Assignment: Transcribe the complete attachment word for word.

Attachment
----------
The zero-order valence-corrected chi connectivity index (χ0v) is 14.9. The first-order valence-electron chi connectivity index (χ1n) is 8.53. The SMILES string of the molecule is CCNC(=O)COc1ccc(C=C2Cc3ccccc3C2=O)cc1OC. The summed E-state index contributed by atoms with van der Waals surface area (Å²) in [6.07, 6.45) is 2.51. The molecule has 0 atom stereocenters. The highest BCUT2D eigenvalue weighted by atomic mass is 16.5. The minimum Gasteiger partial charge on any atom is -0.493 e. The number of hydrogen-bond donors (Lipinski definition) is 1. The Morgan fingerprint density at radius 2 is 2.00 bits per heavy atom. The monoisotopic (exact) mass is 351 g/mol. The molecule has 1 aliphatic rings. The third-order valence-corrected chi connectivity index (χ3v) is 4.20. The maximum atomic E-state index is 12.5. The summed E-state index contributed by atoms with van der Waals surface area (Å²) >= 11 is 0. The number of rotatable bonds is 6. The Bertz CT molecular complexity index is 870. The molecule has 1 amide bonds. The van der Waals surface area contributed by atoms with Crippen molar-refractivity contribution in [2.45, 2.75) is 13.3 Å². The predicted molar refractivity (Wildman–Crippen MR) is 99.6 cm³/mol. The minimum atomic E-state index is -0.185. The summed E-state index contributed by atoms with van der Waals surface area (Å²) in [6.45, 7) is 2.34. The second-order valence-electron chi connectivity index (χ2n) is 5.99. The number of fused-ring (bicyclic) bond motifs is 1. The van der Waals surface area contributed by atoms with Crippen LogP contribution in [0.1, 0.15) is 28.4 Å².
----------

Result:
The zero-order valence-corrected chi connectivity index (χ0v) is 14.9. The first-order valence-electron chi connectivity index (χ1n) is 8.53. The SMILES string of the molecule is CCNC(=O)COc1ccc(C=C2Cc3ccccc3C2=O)cc1OC. The summed E-state index contributed by atoms with van der Waals surface area (Å²) in [6.07, 6.45) is 2.51. The molecule has 0 atom stereocenters. The highest BCUT2D eigenvalue weighted by atomic mass is 16.5. The minimum Gasteiger partial charge on any atom is -0.493 e. The number of hydrogen-bond donors (Lipinski definition) is 1. The Morgan fingerprint density at radius 2 is 2.00 bits per heavy atom. The monoisotopic (exact) mass is 351 g/mol. The molecule has 1 aliphatic rings. The third-order valence-corrected chi connectivity index (χ3v) is 4.20. The maximum atomic E-state index is 12.5. The summed E-state index contributed by atoms with van der Waals surface area (Å²) >= 11 is 0. The number of rotatable bonds is 6. The Bertz CT molecular complexity index is 870. The molecule has 1 amide bonds. The van der Waals surface area contributed by atoms with Crippen molar-refractivity contribution in [2.45, 2.75) is 13.3 Å². The predicted molar refractivity (Wildman–Crippen MR) is 99.6 cm³/mol. The minimum atomic E-state index is -0.185. The summed E-state index contributed by atoms with van der Waals surface area (Å²) in [6.45, 7) is 2.34. The second-order valence-electron chi connectivity index (χ2n) is 5.99. The number of fused-ring (bicyclic) bond motifs is 1. The van der Waals surface area contributed by atoms with Crippen LogP contribution in [0.1, 0.15) is 28.4 Å².